More Christmas hymns arranged for Classical Guitar

Songs and Thanksgiving

Open Bible and Hymn Tune

O give thanks to the Lord for He is good!
For His mercy endures forever.
(Psalm 118:1)

Below is a list of psalm settings, hymns, and spiritual songs that focus on giving thanks to the Lord.  

If you have additional suggestions for songs related to thanksgiving that should be included in the index, please comment or send me a message.

Note: The songs are listed below by title and author. For more complete entries (including tunes and hymnal page numbers) see the page for Songs and Thanksgiving in the Theological Index of Music for Worship online. I will be updating the online Index with more songs and topics in the days ahead as I receive recommendations.

Songs and Thanksgiving 

1.  It is good to give thanks to the Lord

  • All People That on Earth Do Dwell—Psalm 100 (William Kethe / Thomas Ken)
  • How Good It Is to Thank the Lord—Psalm 92:1–9, 12–15 (The Psalter, 1912)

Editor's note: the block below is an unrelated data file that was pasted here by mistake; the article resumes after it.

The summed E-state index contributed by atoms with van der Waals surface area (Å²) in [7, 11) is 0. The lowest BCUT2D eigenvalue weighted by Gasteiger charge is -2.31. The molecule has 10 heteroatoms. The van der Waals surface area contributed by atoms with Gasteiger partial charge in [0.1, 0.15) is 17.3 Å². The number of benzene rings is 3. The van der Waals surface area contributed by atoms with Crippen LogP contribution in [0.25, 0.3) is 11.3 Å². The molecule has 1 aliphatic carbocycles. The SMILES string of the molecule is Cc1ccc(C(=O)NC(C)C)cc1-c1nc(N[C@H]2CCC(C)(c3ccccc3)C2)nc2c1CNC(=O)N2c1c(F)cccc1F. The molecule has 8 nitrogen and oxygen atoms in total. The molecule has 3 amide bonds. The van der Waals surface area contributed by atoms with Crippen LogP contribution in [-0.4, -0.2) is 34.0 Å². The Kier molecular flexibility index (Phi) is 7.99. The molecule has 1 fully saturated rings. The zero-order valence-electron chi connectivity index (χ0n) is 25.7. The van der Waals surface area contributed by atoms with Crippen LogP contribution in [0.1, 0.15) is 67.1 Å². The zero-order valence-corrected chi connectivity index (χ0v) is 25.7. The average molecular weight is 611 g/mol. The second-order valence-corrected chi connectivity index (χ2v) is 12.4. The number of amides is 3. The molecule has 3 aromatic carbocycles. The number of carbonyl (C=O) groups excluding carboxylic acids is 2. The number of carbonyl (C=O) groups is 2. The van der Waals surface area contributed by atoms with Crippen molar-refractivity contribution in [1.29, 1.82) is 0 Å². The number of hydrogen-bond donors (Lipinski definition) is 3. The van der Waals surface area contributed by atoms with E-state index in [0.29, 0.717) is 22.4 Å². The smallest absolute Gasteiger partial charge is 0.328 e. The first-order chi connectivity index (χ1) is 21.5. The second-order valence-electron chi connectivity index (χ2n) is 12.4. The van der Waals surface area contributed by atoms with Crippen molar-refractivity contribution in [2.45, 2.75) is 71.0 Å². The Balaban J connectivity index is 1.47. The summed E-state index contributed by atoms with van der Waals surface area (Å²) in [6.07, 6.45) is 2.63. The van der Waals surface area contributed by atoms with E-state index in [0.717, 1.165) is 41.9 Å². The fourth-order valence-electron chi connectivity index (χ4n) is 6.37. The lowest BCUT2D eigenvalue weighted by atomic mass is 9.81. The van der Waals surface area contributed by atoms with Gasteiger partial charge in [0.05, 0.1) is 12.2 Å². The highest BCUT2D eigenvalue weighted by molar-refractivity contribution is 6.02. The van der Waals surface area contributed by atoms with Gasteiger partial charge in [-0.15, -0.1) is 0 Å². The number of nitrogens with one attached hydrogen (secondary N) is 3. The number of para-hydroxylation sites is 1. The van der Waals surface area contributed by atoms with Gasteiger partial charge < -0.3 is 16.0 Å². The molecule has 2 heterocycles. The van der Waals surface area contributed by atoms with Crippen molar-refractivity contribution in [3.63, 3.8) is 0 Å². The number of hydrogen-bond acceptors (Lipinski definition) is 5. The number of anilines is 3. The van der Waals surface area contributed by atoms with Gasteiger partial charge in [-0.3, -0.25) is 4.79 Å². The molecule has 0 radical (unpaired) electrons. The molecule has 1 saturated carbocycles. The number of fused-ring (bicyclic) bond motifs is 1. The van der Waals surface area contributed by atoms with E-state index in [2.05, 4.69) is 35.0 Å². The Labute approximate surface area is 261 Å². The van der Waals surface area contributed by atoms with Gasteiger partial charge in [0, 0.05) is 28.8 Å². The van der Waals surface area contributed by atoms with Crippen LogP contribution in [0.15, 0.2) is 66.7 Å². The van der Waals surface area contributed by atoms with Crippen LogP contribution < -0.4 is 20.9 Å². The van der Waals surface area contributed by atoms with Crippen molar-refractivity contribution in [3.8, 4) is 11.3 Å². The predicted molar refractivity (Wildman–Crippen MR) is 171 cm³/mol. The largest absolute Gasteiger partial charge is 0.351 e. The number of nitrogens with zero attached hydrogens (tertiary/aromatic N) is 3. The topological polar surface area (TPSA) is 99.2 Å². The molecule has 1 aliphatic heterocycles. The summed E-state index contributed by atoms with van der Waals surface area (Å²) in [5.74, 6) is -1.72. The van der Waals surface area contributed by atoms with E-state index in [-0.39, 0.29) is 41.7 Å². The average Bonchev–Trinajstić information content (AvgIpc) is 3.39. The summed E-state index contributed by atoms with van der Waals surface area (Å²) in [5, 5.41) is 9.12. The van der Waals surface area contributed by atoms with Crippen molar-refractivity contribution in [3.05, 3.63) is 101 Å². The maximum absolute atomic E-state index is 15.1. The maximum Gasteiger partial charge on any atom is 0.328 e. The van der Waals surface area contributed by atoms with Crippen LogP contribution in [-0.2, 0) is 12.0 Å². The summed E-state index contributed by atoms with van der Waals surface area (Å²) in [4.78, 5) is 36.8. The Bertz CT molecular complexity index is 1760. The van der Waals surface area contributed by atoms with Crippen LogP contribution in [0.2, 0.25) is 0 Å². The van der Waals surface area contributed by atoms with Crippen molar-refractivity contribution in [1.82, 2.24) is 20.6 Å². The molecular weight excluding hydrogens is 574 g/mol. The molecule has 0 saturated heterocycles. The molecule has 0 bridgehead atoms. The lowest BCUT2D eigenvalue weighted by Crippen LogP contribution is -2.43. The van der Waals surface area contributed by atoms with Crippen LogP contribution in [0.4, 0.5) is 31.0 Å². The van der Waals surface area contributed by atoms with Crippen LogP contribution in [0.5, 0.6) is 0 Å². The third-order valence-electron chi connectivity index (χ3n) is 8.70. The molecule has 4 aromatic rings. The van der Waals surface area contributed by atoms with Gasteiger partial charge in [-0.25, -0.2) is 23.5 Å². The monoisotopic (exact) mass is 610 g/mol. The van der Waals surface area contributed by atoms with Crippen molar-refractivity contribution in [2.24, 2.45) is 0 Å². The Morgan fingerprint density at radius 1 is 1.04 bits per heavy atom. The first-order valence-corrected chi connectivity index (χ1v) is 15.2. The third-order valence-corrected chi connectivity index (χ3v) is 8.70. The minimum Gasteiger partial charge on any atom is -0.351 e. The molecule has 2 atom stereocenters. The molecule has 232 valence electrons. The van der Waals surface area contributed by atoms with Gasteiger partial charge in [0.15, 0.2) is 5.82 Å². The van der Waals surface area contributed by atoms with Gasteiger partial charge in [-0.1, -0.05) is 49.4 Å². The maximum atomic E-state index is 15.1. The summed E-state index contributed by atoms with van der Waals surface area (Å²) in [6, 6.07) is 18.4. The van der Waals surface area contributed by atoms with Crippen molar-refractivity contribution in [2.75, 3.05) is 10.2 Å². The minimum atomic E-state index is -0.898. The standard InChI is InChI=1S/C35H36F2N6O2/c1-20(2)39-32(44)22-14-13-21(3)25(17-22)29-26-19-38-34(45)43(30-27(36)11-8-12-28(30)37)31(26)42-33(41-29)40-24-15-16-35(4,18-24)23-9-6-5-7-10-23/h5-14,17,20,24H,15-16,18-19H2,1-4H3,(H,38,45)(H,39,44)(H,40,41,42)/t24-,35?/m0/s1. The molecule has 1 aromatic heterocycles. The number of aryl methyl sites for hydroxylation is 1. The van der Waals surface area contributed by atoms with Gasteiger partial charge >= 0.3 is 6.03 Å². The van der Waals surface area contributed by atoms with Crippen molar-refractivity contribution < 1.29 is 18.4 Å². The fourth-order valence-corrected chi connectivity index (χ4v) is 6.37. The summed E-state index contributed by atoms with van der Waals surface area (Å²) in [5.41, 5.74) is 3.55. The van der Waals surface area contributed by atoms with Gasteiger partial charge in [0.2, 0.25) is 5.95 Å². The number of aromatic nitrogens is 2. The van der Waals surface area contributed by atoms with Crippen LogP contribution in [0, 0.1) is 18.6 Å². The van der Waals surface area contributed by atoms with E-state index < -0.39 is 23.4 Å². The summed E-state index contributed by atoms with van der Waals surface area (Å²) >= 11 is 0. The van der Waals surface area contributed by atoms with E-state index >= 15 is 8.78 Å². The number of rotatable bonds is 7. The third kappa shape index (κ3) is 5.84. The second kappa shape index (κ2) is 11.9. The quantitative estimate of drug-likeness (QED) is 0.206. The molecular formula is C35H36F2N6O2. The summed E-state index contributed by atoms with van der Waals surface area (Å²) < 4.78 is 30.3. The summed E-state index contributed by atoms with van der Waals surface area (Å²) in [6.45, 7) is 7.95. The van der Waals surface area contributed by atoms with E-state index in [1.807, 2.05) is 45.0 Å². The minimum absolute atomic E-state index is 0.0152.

• It Is Good to Sing Your Praises (The New Metrical Version of the Psalms, 1909)

2.  All people should praise and thank the Lord

  • All People That on Earth Do Dwell—Psalm 100 (William Kethe / Thomas Ken)
  • Let All Things Now Living (Katherine Davis)
  • Rejoice, Ye Pure in Heart (Edward Plumptre)

3. Give thanks for who God is

  • 10,000 Reasons – Bless the Lord (Jonas Myrin / Matt Redman)
  • All People That on Earth Do Dwell—Psalm 100 (William Kethe / Thomas Ken)
  • Be Exalted, O God—Psalm 57:9–11 (Brent Chambers)
  • Come, Thou Fount of Every Blessing (Robert Robinson)
  • For the Beauty of the Earth (Folliott Pierpoint)
  • Forever (Chris Tomlin)
  • Great Is Thy Faithfulness (Thomas O. Chisholm)
  • How Good It Is to Thank the Lord—Psalm 92:1–9, 12–15 (The Psalter, 1912)  
  • Let All Things Now Living (Katherine Davis)
  • Let Us with a Gladsome Mind—Psalm 136 (John Milton)
  • My Heart Is Filled with Thankfulness (Stuart Townend / Keith Getty)
  • Now Thank We All Our God (Martin Rinkert / Catherine Winkworth)
  • Rejoice, the Lord Is King  (Charles Wesley)
  • With Grateful Heart My Thanks I Bring—Psalm 138 (The Psalter, 1912)